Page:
Degree Type


Date of Award


Degree Name

Doctor of Philosophy


Mechanical Engineering


Mechanical Engineer ing

First Advisor

Jaime Juarez


This thesis presents a study of viscoelasticity characterization of hydrogels, using diffusing colloidal probe microscopy (DCPM) and microrheology, and fabrication of soft functional materials using additive manufacturing techniques. For fabrication of functional materials, we proposed diverse approaches. We first examined directed self-assembly of micro- and nanoparticles on a vibrating substrate as a viable pathway to large-scale assembly of composite materials. The second approach focused on engineering magnetically sensitive structures or soft ferrofluid actuator, using 3D printing of ABS scaffolds. We also presented a method based on fused deposition modeling of ABS scaffolds for fabricating millimeter scale self-propelled floaters that move under their own power in random trajectories. In viscoelasticity characterization study, the viscoelasticity and internal mechanics of cell-culture grade gelatin hydrogel samples with concentrations ranging between 0.3 wt% and 0.6 wt%, are examined. We apply a combination of passive microrheology and diffusing colloidal probe microscopy to assess viscoelasticity and monitor the diffusion of particles throughout the hydrogel with optical video fluorescence microscopy and particle tracking algorithms. A force balance describing the interaction between the colloidal probes and the hydrogel as a spring-damper system lead to a simple model for mean square displacement. We also account for sources of static and dynamic errors to compare our results with conventional microrheology measurements. The results from our analysis shows a strong correlation between concentration increases and solidity of the hydrogel. Additionally, for the first time we successfully built and tested a low-cost portable microscope as an alternative to scientific grade microscope for observing particle diffusion in hydrogel mediums and complex fluids. We characterized the viscoelasticity of PVP hydrogel using the portable platform and validated the results by performing the same measurements on a scientific grade microscope. Overall, we demonstrate that the portable microscope viscometer is capable of many of the same measurements as the scientific grade microscopes, which has implications for a variety of portable image-based microscopy experiments such as flow cytometry, viscometry and forensic analysis. In vibration assembly study, we suspend glass bead microparticles and iron oxide nanoparticles in polyethylene glycol diacrylate hydrogel over an area of 3000 mm2 and then subject the hydrogel with suspended micro- and nanoparticles to vibration. After the particles form structure, we expose the hydrogel to UV light to cure the structure and fabricate functional particle-polymer composite. The competition between acoustic radiation force and vibration-generated fluid flow in a viscous medium above a vibrating plate determines the particle transport characteristics. The composites produced by this technique are robust and can be held by hand for application to tunable material properties for applications to bioelectronics and soft robotics. In actuator study, we introduce the 3D printing of scaffolds as a new mode of soft ferrofluid actuator fabrication. We use fused deposition modeling to create scaffolds that form fluid channels in polydimethysiloxane (PDMS) after removal. The open channels are then filled with a ferrofluid to render the structure sensitive to magnetic fields, thereby creating a soft functional actuator. A three-point flexural test shows that introducing a channel in this way does not significantly reduce the flexural modulus of the PDMS. We perform magnetic deflection experiments on samples with three different channel diameters. Our results show a linear dependence between applied magnetic field strength and deflection. In self-propelled floaters study, we demonstrate fabrication of self-propelled composite floaters, using 3D printing technique. Different shapes of floaters are fabricated using scaffolds encased in PDMS that are then evacuated and filled with ethanol-infused PEGDA hydrogel that serves as the fuel to drive propulsion in a fluid. The release of ethanol from the hydrogel leads to a self-propelled motion in complex trajectories. Videos of the floaters moving in water are captured and analyzed to extract the trajectory. The mean square displacement (MSD) was constructed from these trajectories to measure the effective diffusion coefficient and average velocity. We design a floating spinner to demonstrate one potential application of these floaters for mixing dye and water. Ultimately, the design process illustrated here may find use in variety of platforms that require sample mixing, cargo transport and sensing.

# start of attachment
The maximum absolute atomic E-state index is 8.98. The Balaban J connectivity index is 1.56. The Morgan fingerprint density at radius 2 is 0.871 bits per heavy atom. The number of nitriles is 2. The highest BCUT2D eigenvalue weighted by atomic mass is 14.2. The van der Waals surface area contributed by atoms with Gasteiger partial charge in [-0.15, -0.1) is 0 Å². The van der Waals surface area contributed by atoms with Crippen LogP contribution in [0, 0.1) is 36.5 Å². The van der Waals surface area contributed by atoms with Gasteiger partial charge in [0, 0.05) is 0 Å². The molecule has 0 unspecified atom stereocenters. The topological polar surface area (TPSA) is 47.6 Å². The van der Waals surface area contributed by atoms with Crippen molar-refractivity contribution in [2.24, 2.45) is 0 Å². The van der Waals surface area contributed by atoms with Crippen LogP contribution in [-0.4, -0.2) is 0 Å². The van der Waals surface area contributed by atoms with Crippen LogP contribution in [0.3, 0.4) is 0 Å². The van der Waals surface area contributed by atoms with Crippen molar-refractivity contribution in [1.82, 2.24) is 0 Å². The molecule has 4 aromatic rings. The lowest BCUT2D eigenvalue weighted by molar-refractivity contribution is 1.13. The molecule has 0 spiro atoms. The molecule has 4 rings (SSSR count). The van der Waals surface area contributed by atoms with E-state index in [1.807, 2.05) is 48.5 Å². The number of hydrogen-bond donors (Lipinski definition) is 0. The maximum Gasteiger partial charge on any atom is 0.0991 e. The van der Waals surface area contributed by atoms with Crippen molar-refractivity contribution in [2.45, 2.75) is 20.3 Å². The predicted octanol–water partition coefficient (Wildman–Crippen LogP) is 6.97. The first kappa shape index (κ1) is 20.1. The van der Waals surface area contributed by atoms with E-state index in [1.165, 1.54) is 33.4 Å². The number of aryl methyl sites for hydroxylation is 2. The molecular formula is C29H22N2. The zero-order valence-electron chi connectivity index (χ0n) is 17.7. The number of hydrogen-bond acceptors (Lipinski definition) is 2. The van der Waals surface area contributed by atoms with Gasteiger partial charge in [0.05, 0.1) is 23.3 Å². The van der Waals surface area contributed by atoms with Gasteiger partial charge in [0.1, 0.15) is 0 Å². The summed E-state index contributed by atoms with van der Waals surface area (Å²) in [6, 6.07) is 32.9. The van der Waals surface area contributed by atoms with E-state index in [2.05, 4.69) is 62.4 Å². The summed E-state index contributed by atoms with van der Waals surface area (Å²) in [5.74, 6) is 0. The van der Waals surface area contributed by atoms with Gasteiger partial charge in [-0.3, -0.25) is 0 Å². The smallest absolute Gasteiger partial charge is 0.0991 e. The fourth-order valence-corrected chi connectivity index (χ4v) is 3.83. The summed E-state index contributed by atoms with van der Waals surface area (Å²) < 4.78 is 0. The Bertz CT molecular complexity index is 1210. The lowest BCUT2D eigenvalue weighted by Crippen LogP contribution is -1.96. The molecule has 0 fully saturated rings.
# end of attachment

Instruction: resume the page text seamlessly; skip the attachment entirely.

Copyright Owner

Soheila Shabaniverki



File Format


File Size

188 pages

Available for download on Tuesday, December 07, 2021